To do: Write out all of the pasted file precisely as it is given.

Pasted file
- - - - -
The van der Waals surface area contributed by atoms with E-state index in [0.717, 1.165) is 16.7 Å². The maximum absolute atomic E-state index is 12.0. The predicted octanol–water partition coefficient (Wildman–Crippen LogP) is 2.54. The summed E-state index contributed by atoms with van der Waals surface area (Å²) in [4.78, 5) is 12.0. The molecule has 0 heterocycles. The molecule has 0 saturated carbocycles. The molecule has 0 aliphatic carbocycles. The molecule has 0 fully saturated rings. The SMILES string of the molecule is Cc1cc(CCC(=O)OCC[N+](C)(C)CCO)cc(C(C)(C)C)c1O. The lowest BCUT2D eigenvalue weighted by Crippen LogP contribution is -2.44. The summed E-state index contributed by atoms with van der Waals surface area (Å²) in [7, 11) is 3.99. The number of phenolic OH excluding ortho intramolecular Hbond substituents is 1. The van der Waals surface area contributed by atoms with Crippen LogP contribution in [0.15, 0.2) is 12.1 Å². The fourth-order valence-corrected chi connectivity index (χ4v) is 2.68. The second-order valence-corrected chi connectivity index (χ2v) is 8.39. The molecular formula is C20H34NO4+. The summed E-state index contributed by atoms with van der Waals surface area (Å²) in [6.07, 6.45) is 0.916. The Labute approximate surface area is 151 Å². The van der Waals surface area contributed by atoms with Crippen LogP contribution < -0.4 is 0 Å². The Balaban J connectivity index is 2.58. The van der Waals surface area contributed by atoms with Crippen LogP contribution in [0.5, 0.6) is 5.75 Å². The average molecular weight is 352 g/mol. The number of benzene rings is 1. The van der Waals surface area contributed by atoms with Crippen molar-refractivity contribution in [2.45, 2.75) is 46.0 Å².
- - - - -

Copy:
The van der Waals surface area contributed by atoms with E-state index in [0.717, 1.165) is 16.7 Å². The maximum absolute atomic E-state index is 12.0. The predicted octanol–water partition coefficient (Wildman–Crippen LogP) is 2.54. The summed E-state index contributed by atoms with van der Waals surface area (Å²) in [4.78, 5) is 12.0. The molecule has 0 heterocycles. The molecule has 0 saturated carbocycles. The molecule has 0 aliphatic carbocycles. The molecule has 0 fully saturated rings. The SMILES string of the molecule is Cc1cc(CCC(=O)OCC[N+](C)(C)CCO)cc(C(C)(C)C)c1O. The lowest BCUT2D eigenvalue weighted by Crippen LogP contribution is -2.44. The summed E-state index contributed by atoms with van der Waals surface area (Å²) in [7, 11) is 3.99. The number of phenolic OH excluding ortho intramolecular Hbond substituents is 1. The van der Waals surface area contributed by atoms with Crippen LogP contribution in [0.15, 0.2) is 12.1 Å². The fourth-order valence-corrected chi connectivity index (χ4v) is 2.68. The second-order valence-corrected chi connectivity index (χ2v) is 8.39. The molecular formula is C20H34NO4+. The summed E-state index contributed by atoms with van der Waals surface area (Å²) in [6.07, 6.45) is 0.916. The Labute approximate surface area is 151 Å². The van der Waals surface area contributed by atoms with Crippen LogP contribution < -0.4 is 0 Å². The Balaban J connectivity index is 2.58. The van der Waals surface area contributed by atoms with Crippen LogP contribution in [0.5, 0.6) is 5.75 Å². The average molecular weight is 352 g/mol. The number of benzene rings is 1. The van der Waals surface area contributed by atoms with Crippen molar-refractivity contribution in [2.45, 2.75) is 46.0 Å².